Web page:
Connie (Cornelia)

Me:
Oh, now there is an idea for another blog post. I have always had trouble with people mispronouncing my name. That's why I finally added a pronunciation in my work emails.
Deana Driver (dee-na)
DriverWorks Ink
Proud Prairie Publishers
We also had trouble deciding what name we should call my mom for most of our adult lives. Her original Polish name (Sabina) was changed (to Sabinka) when she arrived in Canada. At university, she was given a nickname (Binkie), which she responded to for all of her adult life, but actually disliked. In her 80s, Mom finally told us what she really wanted to be called (Agnes, which is her middle name).
If I do decide to write a blog about this, can I please quote from your note about learning to appreciate your real name?

Cornelia:
What a poignant story about your mom! I think this kind of thing happened to many people who immigrated to Canada, and their children as well. My husband's name is Bohdan, but when he was in Grade One, the teacher decided he would be Bobby.
Your mom's experience illustrates keenly how a name is the key to self-identity. I'm in the process of reading The Book of Negroes. One of the things that really touches me is how the main character (a slave girl, captured in Africa at age 11) longs to hear someone call her by her real name, because it awakens in her the realization of who she really is. But, of course, to the slave traders, plantation owners and others, she is only a commodity, and they care nothing for her name.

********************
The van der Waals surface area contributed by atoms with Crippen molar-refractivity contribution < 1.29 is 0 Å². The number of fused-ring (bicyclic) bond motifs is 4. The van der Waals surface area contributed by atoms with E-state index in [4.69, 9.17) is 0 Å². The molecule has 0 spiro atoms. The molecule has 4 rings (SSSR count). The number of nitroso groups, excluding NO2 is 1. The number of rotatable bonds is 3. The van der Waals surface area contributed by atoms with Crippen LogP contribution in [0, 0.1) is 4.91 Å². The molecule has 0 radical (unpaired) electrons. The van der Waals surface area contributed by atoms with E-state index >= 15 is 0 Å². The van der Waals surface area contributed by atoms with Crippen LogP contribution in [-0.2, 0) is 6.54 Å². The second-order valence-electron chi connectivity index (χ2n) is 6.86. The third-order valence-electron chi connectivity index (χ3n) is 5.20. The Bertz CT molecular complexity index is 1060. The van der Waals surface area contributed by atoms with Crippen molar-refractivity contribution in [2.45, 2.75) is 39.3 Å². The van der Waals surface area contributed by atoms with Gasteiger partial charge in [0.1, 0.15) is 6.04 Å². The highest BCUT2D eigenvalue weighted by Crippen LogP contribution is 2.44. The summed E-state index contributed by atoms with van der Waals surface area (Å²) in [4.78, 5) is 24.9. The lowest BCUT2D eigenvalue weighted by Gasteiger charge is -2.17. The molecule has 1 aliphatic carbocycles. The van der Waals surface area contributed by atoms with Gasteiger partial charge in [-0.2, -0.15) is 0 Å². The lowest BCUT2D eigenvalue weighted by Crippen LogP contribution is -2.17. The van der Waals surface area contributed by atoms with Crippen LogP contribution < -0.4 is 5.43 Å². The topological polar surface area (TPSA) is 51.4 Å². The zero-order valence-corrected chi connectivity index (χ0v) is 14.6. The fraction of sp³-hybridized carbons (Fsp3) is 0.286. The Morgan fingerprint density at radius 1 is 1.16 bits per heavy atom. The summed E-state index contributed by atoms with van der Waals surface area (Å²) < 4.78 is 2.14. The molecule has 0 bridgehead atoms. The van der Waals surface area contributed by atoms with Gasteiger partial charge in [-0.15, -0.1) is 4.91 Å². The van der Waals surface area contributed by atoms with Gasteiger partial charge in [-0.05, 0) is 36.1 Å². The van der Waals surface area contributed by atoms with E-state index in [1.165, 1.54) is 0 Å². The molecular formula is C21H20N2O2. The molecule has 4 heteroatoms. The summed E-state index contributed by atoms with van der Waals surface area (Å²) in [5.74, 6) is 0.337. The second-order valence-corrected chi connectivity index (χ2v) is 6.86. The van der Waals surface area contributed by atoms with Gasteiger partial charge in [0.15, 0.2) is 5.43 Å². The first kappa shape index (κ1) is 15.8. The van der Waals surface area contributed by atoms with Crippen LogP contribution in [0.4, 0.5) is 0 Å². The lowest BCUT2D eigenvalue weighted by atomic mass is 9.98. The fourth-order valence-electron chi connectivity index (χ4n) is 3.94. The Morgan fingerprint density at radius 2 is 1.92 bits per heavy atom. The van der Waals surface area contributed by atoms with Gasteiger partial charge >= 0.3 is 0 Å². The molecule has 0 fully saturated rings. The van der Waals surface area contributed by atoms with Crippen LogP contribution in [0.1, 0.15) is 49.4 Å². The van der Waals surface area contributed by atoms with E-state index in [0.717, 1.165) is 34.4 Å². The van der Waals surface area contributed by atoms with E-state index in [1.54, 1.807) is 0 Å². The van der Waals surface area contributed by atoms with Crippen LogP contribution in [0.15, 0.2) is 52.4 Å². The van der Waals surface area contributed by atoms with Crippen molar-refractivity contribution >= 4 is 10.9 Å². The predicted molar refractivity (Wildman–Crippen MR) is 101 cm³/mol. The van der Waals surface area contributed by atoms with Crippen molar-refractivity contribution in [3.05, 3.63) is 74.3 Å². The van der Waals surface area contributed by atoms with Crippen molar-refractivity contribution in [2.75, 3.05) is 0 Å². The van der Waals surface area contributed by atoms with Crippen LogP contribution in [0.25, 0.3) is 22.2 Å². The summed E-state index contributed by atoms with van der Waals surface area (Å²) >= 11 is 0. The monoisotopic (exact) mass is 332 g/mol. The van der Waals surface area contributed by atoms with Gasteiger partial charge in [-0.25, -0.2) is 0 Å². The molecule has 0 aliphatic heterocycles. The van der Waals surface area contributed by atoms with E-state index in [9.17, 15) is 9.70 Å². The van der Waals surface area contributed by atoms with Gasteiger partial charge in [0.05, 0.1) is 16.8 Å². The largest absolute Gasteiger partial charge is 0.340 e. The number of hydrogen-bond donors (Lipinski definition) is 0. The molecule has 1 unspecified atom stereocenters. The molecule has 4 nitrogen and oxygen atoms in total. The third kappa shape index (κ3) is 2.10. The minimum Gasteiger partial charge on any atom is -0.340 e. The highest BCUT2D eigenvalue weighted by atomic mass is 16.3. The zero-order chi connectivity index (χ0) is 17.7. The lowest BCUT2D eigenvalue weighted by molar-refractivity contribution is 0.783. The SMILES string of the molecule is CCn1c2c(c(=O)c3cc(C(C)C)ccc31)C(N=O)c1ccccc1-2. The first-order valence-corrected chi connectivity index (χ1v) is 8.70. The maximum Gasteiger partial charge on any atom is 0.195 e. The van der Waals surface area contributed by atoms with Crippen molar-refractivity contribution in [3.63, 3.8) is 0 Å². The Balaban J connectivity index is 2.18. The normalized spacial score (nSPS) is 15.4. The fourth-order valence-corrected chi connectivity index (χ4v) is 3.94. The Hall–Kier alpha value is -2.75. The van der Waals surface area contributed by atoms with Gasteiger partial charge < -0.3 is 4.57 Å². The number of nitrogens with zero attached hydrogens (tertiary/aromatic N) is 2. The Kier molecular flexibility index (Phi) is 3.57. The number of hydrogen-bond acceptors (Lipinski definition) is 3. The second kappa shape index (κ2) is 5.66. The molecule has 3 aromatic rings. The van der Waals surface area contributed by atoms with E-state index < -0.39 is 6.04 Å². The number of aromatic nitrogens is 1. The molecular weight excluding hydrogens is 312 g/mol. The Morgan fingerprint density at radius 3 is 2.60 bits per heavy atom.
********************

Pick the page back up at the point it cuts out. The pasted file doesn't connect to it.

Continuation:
Yes, you may quote me if you like and you may use the name my mother gave me.
Cornelia

Me:
Thank you.
The Book of Negroes just may be the best book I've ever read. I loved it. Enjoy.


My conversation with Cornelia helped me realize that others might care to hear about the origin of my own unique name. I teased my mom for years about why she named me Deana. (I was pretty sure my dad had nothing to do with the naming process, as his was more the stereotypical male role in the family and my mom had been a teacher and was very creative.) All of my siblings were given names that are easy to spell, write, and say - Karen, Barbara, Alan, Leanne - while I was given 'Deana'. I am the second-oldest, so birth order was no reason that I could see for that switch-up, although I teased Mom that maybe she had been given too many drugs during my birth.

My mom often ignored my pleas for an answer to this question. One time a few years ago, when I asked about my name's origin, she told me, "I was going to call you Myris."
"My what?" I asked.